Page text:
|Let's try not to think about how disgusting and bloody Rocky's face must be right now.|
The main message of Rocky the Film is that simply seeing something through to completion, despite whatever obstacles you may face, is its own form of winning. And in that sense, everyone involved with Rocky the Musical should consider themselves huge winners, since the project has been met with huge amounts of skepticism since it was first announced. Unfortunately, this interesting mess of a stage show fails to really go the distance, and was probably better off remaining an Oscar-winning film.
Rocky follows the titular down and out fighter from Philadelphia as he trains to take on undefeated heavyweight champion Apollo Creed in the "fight of the century." Or at least, that's the plot of the second act; the first is almost entirely focused on the budding romance between Rocky and unassuming shop girl Adrian, and that narrative disassociation proves to be one of the show's biggest flaws. Bookwriters Thomas Meehan and Sylvester Stallone (who also wrote and starred in the film version) can't seem to decide if the show's focus should be on the love story or the underdog sports story, and rather than interweaving the two plots they've awkwardly segregated them, to the detriment of both.
The first act has some beautiful, nuanced scenes between Rocky and Adrian that really take the time to believably develop their relationship, only to have the pair suddenly jump to being a committed, happy couple in the second act so the show can focus on Rocky's preparation for the big fight. The transition is jarring, and the lack of boxing elements in the first act means the second is starting from square one in terms of stakes and audience engagement. Anyone who was interested in Rocky and Adrian's evolving relationship has to subside on what they were shown in the first half, because it's barely even mentioned in Act II.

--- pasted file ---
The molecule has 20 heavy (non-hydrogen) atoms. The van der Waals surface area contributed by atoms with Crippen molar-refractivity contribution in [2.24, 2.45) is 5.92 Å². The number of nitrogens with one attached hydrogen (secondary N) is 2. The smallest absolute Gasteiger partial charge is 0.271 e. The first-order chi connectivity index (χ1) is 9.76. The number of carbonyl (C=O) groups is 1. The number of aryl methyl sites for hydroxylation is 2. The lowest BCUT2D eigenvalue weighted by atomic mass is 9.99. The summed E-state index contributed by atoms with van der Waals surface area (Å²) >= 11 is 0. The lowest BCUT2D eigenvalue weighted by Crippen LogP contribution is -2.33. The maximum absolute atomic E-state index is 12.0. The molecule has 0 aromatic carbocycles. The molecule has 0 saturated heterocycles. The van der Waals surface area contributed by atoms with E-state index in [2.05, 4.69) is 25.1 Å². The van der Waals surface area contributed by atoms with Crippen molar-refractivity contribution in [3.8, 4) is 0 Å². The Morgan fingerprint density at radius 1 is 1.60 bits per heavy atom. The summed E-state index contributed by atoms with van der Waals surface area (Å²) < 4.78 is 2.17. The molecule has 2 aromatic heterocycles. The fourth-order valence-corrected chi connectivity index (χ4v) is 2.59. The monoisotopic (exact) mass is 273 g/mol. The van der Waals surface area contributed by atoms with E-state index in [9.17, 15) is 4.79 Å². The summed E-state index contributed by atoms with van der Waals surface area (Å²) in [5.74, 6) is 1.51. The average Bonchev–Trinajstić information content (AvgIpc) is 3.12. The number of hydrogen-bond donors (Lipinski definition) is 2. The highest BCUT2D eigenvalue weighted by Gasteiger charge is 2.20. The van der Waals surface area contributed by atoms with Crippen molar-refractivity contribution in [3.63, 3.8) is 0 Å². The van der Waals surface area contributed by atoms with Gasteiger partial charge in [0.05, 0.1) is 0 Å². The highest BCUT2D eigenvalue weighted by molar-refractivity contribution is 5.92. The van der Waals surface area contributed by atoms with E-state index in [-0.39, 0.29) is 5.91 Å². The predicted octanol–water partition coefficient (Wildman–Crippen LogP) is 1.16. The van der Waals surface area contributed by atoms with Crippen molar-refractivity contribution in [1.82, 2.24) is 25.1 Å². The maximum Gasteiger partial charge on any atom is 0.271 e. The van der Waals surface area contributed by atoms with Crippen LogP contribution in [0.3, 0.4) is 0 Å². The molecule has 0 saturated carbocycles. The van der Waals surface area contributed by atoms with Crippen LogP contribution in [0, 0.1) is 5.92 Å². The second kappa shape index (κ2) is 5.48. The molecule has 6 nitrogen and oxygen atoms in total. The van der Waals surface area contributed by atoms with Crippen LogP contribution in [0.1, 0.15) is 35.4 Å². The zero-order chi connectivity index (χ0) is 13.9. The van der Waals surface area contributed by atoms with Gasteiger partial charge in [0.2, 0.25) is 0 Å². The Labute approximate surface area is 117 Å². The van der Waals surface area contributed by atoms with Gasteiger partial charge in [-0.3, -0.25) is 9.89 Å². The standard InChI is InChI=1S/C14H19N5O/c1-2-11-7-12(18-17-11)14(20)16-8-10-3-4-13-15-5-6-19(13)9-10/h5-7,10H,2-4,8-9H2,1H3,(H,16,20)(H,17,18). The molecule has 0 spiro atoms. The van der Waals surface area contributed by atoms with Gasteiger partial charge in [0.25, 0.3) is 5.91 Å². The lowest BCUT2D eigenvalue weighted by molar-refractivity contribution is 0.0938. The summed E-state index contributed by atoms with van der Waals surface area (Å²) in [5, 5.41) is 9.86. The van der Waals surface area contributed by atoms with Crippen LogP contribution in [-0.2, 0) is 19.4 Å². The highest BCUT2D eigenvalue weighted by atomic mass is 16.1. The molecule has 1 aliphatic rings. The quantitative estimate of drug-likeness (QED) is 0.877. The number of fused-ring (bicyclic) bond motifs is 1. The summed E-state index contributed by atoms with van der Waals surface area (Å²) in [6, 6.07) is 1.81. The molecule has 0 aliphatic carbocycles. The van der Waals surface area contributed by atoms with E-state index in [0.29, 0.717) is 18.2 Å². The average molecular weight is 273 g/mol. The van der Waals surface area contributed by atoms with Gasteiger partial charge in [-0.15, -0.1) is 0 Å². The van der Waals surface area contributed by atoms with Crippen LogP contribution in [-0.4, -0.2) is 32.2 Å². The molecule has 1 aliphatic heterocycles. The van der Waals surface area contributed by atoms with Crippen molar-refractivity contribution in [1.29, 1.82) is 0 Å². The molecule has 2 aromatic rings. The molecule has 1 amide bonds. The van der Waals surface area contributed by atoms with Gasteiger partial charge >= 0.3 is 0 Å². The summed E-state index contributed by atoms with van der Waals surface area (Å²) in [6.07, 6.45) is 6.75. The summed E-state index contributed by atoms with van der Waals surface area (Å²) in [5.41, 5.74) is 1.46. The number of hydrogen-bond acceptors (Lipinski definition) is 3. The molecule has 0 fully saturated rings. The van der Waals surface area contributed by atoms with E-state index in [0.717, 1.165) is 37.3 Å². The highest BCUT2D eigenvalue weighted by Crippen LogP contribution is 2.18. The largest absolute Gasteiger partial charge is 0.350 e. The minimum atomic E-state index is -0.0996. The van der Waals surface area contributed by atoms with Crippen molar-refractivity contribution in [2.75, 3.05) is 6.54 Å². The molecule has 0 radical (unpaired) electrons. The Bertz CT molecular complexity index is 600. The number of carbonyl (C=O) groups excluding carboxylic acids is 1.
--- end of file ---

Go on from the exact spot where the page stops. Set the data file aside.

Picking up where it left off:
Meehan and Stallone also don't seem to know what to do with the various supporting characters, who are either underdeveloped, serve no real narrative purpose, or both. Adrian's brother Paulie is introduced as a nice guy who initially brings Rocky and Adrian together, only to suddenly morph into an insufferable alcoholic who all the characters despise but tolerate for unknown reasons. The show goes to great lengths to establish the resentment Rocky harbors against unsupportive gym owner Mickey, but immediately after a particularly intense confrontation Rocky takes him on as a coach, despite have told him mere seconds before to get lost. The book does little to illustrate what motivates such massive shifts in attitude, and most of it feels like manufactured conflict because the show's real antagonist, Apollo Creed, barely interacts with anyone until the final fight.
Meanwhile, the score by Stephen Flaherty and Lynn Ahrens can at best be called unmemorable, and in all honesty probably merits harsher adjectives. This is particularly disappointing as Flaherty and Ahrens among the greatest songwriting duos in the history of the musical theatre, easily the equal of Kander and Ebb or Rodgers and Hammerstein, and together they have written some of the greatest scores of the past 30 years. Rocky is nowhere near their previous highs, barring the exception of the gorgeous Act I ballad "Raining" which serves as our first real introduction to Adrian. The songs feel disconnected from the story; they work on their own as bits of musical storytelling, but are awkwardly inserted into book scenes that do nothing to set them up or build on what they establish. They are also almost entirely forgettable, and are completely upstaged by the inclusion of "Eye of the Tiger" two thirds of the way through (a song which is technically from Rocky III, but who's keeping track?).